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Issue # 1403      18 March 2009

Bad taste as family denied Dubbo home

A Dubbo Aboriginal family with eight children will have to stay living in overcrowded accommodation – for a while at least – after non-Indigenous residents successfully lobbied the NSW government to cancel the planned purchase of a home in their street.

The Aboriginal Housing Organisation (AHO) had planned to buy a five-bedroom house in north west town’s Beveridge Crescent, South Dubbo, for the family, but was told the house, with a price tag of around $400,000, was “outside of standards” for public housing and not to proceed.

On February 24 local newspaper the Daily Liberal reported Beveridge Crescent residents’ fears that Aboriginal public housing would lower the values of their surrounding properties.

“We have seen what happens to homes purchased and we are saying not in our street,” said one resident, who asked to remain anonymous.

“We would like the value of our homes to remain as they are and rise again when times get better. We are all hard-working, honest people, many of us built our homes here and many more made the decision to purchase and stay in this great street.”

The home in question had five bedrooms, three bathrooms – one with a spa – a rumpus room, air-conditioning and a paved patio.

The residents indicated they felt the purchase of such a home would be an abuse of taxpayers’ funds. Dubbo MP Dawn Fardell undertook to speak to NSW Housing Minister David Borger about the issue.

The day after the newspaper report, Mr Borger told AHO to look elsewhere or to look at building extensions onto existing properties.

The affair has left a bad taste in the mouth for many Aboriginal locals, and some non-Indigenous people, who say racism is alive and well in the Western Plains city.

“Where, if not your street?” New South Wales Aboriginal Land Council Central Region representative Stephen Ryan asked of Beveridge Crescent residents.

“AHO doesn’t control the price of housing but does abide by certain guidelines relating to age of dwellings and market price etc.

“As far as I’m aware the NSW government hasn’t confined Aboriginal housing to any specific sections of any towns, nor have local councils.”

Cr Ryan said he had a sickening feeling that “some of those tenants, a minor portion of them I hope, just don’t want Aboriginal people living in their area”.

 

 AHO Regional Manager-Western Tony Flick

AHO Regional Manager–Western Tony Flick echoed Cr Ryan’s observation that Aboriginal people, too, were taxpayers.

“What people don’t realise is that we are investing taxpayers dollars and when we do, something that will still be a good investment in 20 years,” he said,

“But they won’t come out and say ‘we are racist, we don’t want these people here’. They are saying it’s a waste of taxpayers’ money and we’re not spending our money properly.”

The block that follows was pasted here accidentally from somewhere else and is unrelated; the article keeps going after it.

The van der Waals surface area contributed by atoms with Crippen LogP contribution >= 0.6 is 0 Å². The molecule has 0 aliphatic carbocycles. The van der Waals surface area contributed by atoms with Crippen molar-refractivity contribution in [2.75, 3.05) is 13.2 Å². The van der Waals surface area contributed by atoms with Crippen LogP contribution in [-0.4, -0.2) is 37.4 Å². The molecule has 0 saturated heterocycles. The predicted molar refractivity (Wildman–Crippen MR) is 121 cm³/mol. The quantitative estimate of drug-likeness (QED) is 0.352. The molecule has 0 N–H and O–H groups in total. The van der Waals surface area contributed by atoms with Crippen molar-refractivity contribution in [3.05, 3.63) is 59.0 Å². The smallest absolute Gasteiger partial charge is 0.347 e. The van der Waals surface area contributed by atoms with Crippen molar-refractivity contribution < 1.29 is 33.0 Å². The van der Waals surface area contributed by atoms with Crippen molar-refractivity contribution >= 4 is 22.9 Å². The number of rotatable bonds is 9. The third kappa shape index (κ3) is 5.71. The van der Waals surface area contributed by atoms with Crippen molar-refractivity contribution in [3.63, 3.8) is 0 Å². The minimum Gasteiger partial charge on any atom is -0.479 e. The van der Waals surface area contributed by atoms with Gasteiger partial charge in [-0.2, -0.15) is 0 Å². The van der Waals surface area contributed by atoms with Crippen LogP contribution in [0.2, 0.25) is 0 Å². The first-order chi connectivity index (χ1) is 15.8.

Mr Flick said the street’s residents were saying “we have seen what happens to houses purchased for blackfellas”, but the stereotyping could not fairly be applied to the family for whom AHO had planned to buy the home.

“I know the family we were going to house there and they’re a great family. They keep a nice, tidy house and they would have fitted well into this street,” he said. “I think people are tarring all blackfellas with the same brush and that’s just not fair.”

Mr Flick said five-bedroom houses were as rare as hen’s teeth, with just two amongst Dubbo’s current public housing stock of 500 properties.

Blogs recorded on the Daily Liberal’s website were blunt, with about half of the comments in favour of the planned purchase and half against.

“Why should someone be entitled to a $400,000 home when they have never had to save or work hard to afford it,” one blogger posted. “Arguing that the people who move in could actually be hard-working and employed is a joke – otherwise why would they need public housing?”

Another said she’d had the “unfortunate luck to live next door to an Aboriginal housing commission home”.

“The lawns are dead, the house is trashed, and their children wander the streets without supervision,” she said. “They don’t take care of the property anyway, they don’t work and rap music blares from their house nearly 24/7.”

Another asked: “Why would they need a spa, a rumpus room?”

From a different perspective, one blogger said the residents had effectively turned the hands of time back 70 years.

“I feel sorry for their children and them to be so narrow-minded in this day and age,” they wrote.

And another: “Clearly racism is alive and well in Dubbo. Just because someone has a different skin colour doesn’t mean they shouldn’t be able to live in South Dubbo.”

Some Aboriginal people, who also asked for their names to be withheld, told The Koori Mail it was obvious that the street’s residents believed “blackfellas shouldn’t get nice houses”.

“They’re only happy if we’re living in cockroach-infested hovels,” said one local father.

The Koori Mail contacted Housing Minister Borger’s office on and was told there’d been a breakthrough in finding accommodation for the family of nine.

“I am pleased to report that we have found this family another property,” Mr Borger said.

“There’s no doubt that we have an obligation to house people who are in need, especially in these tough economic times, and it’s also important to note that communities need a healthy mix of all types of people,” he said.

However, no details were given on the size, the specifications or the address of the new property, or when the sale might go through.

The Koori Mail



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